- ganeshie8

that gives you x intercepts : \(0, 1, -3\)

- anonymous

awesome!! ok so thats what i was thinking..

- anonymous

then id have to find the y intercept?

- ganeshie8

yes, simply put \(x=0\) in f(x) to get the y intercepts

- ganeshie8

f(x)=-x^2(x-1)(x+3)
f(0) = ?

- anonymous

-3

- anonymous

wouldn't i substitue all x values with 0?

- ganeshie8

yes, but -3 is wrong

- ganeshie8

f(x)=-x^2(x-1)(x+3)
f(0) = -0^2(0-1)(0+3)
= ?

- anonymous

+3

- ganeshie8

no, try again

- ganeshie8

what do you get when u multiply something by 0 ?

- anonymous

0

- ganeshie8

so..

- anonymous

so the answer is 0

- anonymous

cuz im retarded and looked at the problem as if the 0 in front of the parentheses was invisible lol...

- ganeshie8

haha happens :)

- ganeshie8

so the y intercept is 0

- ganeshie8

how do we answer the last part
`Determine whether the graph crosses or touches the x-axis at each x-intercept.`

- anonymous

plot the points and read the graph and how it falls

- ganeshie8

look at the graph
https://www.desmos.com/calculator/bdlowvla6f

- ganeshie8

notice that the graph is crossing x axis at x=-3 and x=1
but it is just touching x axis at x=0

- anonymous

ok so it touches the x axis at 0,1,-3 but only crosses at 1 and -3

- anonymous

ooh you answered before i could finish typing.. but that is what i saw

- ganeshie8

very good!

- anonymous

but then how do know the shape of the graph just by the points.. how do we know how far up it goes and where it lies on the rest of the graph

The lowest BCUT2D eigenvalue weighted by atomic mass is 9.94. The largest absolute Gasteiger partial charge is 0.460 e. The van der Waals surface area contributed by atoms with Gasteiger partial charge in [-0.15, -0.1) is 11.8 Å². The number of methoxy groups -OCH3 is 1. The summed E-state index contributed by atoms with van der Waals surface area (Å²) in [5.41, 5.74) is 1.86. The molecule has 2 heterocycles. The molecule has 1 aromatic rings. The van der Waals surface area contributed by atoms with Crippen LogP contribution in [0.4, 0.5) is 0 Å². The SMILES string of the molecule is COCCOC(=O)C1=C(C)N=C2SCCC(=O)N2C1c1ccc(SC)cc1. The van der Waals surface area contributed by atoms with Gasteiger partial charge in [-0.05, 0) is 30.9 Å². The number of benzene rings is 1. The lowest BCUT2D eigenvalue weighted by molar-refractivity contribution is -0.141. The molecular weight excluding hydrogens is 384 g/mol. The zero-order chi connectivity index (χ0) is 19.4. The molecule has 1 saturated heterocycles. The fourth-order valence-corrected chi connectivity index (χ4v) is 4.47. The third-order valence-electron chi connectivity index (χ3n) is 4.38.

- ganeshie8

the graph goes forever on both ends, it sinks down :
|dw:1440390580159:dw|

- ganeshie8

zoomout in that desmos link and see...

- anonymous

but what about the part that is between (0,0) and (1,0)?

- ganeshie8

what about it ?

- anonymous

never mind i think I'm just over analyzing what i know and the "whys" to everything.. thank you for your help... i was on the right track for some of it.

- ganeshie8

its all good :) here is a question for you :
whats the reason for the graph of f(x) to just touch the x axis at x=0

- ganeshie8

|dw:1440390931586:dw|

- ganeshie8

if you see, the graph is just touching the x axis at x=0,
it is NOT crossing the x axis

- anonymous

Knowing, the x-and y-intercepts, the end behavior, the power function and where the graph is crossing and touching the x-axis at each x-intercept... how should all of that be applied to graphing the equation?

- anonymous

I'm supposed to label all intercepts and turning points... I understand that ill plot the (0,0), (1,0), (-3,0) and label those as my x-intercepts.. but i confused about how to label the turning points and how the power function is used.

- dan815

the turning points happen where the function has 0 slope

- dan815

|dw:1441149899004:dw|

- dan815

f(x)=-x^2(x-1)(x+3)
you have to solve the equation
d/dx(f(x)) =0
find d/dx(f(x)) and set to 0 and find at what x that happens

- anonymous

i know where the turning points occur.. I've already found the answers to everything.. the only thing I'm unsure about is how exactly is a turning point to be labeled on a graph and if and how a power function is to be labeled

- dan815

you put a point where u calculating the turning point for example(0,0) is a turning point

- dan815

|dw:1441150082317:dw|

- anonymous

is there a way to send you what I've written down and graphed?

- dan815

take a picture and attach file on here

- dan815

or click on draw and roughly draw what u have

- anonymous